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It was the summer of 2019 in the lobby of London’s Soho Hotel. Helena Zengel, a then-11-year-old German actress with a still-shaky command of English, was meeting British director Paul Greengrass, who was looking to cast the second lead, alongside Tom Hanks, in his new Western News of the World, which Universal is set to open Dec. 25. Zengel had to act out a scene where Hanks’ Captain Kidd character, a Civil War veteran, rescues Johanna, who had been raised by the Native American Kiowa tribe that had kidnapped her and killed her family. Helena’s mother, Anna, stood in for Hanks.
“It was really funny because I had to bite Mama and scream at her,” Zengel recalls. “Afterwards, Paul said, ‘You’ve got the role.’ But my English wasn’t so good then. I didn’t understand him. Only when he held out his hand and said, ‘It’s yours if you want it,’ I was so overwhelmed. I could have jumped for joy. I did, actually. And then Mama and I went shopping!”
Zengel, whose first professional gig was in a music video at the of age 5, gallops through the story, barely pausing for breath. Sitting in her room in Berlin on a Zoom call against a backdrop of pink duvets and stuffed animals, the German actress looks at once angelic — with her straw blond hair and sharp blue eyes — and hyperactive. Like a cherub on a sugar high.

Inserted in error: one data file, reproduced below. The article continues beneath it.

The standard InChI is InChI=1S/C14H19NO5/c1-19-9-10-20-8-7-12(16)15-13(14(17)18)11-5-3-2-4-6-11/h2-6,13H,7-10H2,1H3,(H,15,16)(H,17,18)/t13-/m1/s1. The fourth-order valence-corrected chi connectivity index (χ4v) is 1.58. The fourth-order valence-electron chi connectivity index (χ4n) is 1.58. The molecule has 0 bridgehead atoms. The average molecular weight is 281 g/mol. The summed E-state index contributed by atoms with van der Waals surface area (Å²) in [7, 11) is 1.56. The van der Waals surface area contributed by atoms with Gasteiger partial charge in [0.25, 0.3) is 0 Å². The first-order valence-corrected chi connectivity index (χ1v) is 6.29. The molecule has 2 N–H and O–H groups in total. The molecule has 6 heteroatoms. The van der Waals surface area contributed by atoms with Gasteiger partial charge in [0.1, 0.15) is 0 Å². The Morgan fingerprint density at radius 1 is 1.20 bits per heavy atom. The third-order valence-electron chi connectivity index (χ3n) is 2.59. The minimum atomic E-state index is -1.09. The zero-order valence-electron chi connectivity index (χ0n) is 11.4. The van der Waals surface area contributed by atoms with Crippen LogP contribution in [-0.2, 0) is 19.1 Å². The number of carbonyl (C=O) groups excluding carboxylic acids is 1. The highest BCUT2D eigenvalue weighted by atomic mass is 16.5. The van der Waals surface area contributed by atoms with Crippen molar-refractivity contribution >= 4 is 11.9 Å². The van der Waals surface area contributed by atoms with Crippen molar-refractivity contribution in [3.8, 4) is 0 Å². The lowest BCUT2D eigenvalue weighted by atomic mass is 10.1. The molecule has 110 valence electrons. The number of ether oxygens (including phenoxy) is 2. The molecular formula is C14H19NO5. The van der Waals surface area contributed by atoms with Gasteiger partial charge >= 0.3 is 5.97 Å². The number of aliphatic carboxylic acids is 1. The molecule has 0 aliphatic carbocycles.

It’s hard to reconcile this bouncy tween with Zengel’s terrifying breakout performance as Benni in Nora Fingscheidt’s 2019 film System Crasher, playing a violent, near-feral child who lashes out at anyone who tries to help her. The role won Zengel the best actress Lola — Germany’s equivalent of the Oscar — and put her on Greengrass’ radar.
“I had a strong sense as soon as I watched [it] that she was a special talent,” says Greengrass. “Going into the film, I thought it would be a long, long search to find our Johanna, but it turned out to be very straightforward.”
It’s in the quiet scenes of News of the World (which has little dialogue) that Zengel shines, especially when her cold blue eyes slowly soften as they dial through feelings of fear, fury and, eventually, affection. It’s an astounding performance — Greengrass praises her for the “sense of mystery” she exudes — and should put the 12-year-old in the conversation come awards season.
“That was the hardest part, doing the quiet scenes,” says Zengel. “I don’t find it hard to do intense scenes or action scenes because I have a lot of energy and I’m really strong,” she says, flexing her arms in a bodybuilder pose. Her favorite scenes in the film were the ones where she could show off her horseback-riding skills. “We have an Icelandic mare called Helka,” she says, “and riding’s my hobby, alongside sports, playing the piano and sewing.” And contrary to what shows up onscreen, the actress says it’s “when they say, ‘Now close up on Helena,’ and you have to show everything on your face with no words at all — that’s tough.”
This story first appeared in the Dec. 9 issue of The Hollywood Reporter magazine. Click here to subscribe.
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